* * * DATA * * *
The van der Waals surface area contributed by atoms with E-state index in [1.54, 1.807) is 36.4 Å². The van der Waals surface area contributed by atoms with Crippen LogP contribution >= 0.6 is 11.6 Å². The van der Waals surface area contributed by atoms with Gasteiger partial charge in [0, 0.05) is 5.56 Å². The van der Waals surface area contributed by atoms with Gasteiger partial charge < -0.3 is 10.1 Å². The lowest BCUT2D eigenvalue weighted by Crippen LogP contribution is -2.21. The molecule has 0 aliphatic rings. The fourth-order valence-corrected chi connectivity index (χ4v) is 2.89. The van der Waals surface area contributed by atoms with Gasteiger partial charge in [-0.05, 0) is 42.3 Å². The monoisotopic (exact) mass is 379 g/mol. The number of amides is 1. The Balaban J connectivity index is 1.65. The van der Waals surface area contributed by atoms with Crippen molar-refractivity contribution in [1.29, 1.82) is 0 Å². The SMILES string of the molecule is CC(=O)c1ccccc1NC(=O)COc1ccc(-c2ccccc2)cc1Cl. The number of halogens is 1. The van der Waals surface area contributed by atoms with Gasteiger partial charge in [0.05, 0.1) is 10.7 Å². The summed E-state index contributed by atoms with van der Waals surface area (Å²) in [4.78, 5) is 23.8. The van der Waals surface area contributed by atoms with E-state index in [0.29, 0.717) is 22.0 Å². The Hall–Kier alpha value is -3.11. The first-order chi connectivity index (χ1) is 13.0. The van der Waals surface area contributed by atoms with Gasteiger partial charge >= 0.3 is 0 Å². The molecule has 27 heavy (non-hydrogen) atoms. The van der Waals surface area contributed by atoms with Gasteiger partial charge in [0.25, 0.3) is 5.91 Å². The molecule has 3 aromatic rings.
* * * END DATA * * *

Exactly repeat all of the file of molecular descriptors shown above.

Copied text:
The van der Waals surface area contributed by atoms with E-state index in [1.54, 1.807) is 36.4 Å². The van der Waals surface area contributed by atoms with Crippen LogP contribution >= 0.6 is 11.6 Å². The van der Waals surface area contributed by atoms with Gasteiger partial charge in [0, 0.05) is 5.56 Å². The van der Waals surface area contributed by atoms with Gasteiger partial charge < -0.3 is 10.1 Å². The lowest BCUT2D eigenvalue weighted by Crippen LogP contribution is -2.21. The molecule has 0 aliphatic rings. The fourth-order valence-corrected chi connectivity index (χ4v) is 2.89. The van der Waals surface area contributed by atoms with Gasteiger partial charge in [-0.05, 0) is 42.3 Å². The monoisotopic (exact) mass is 379 g/mol. The number of amides is 1. The Balaban J connectivity index is 1.65. The van der Waals surface area contributed by atoms with Crippen molar-refractivity contribution in [1.29, 1.82) is 0 Å². The SMILES string of the molecule is CC(=O)c1ccccc1NC(=O)COc1ccc(-c2ccccc2)cc1Cl. The number of halogens is 1. The van der Waals surface area contributed by atoms with Gasteiger partial charge in [0.05, 0.1) is 10.7 Å². The summed E-state index contributed by atoms with van der Waals surface area (Å²) in [4.78, 5) is 23.8. The van der Waals surface area contributed by atoms with E-state index in [0.29, 0.717) is 22.0 Å². The Hall–Kier alpha value is -3.11. The first-order chi connectivity index (χ1) is 13.0. The van der Waals surface area contributed by atoms with Gasteiger partial charge >= 0.3 is 0 Å². The molecule has 27 heavy (non-hydrogen) atoms. The van der Waals surface area contributed by atoms with Gasteiger partial charge in [0.25, 0.3) is 5.91 Å². The molecule has 3 aromatic rings.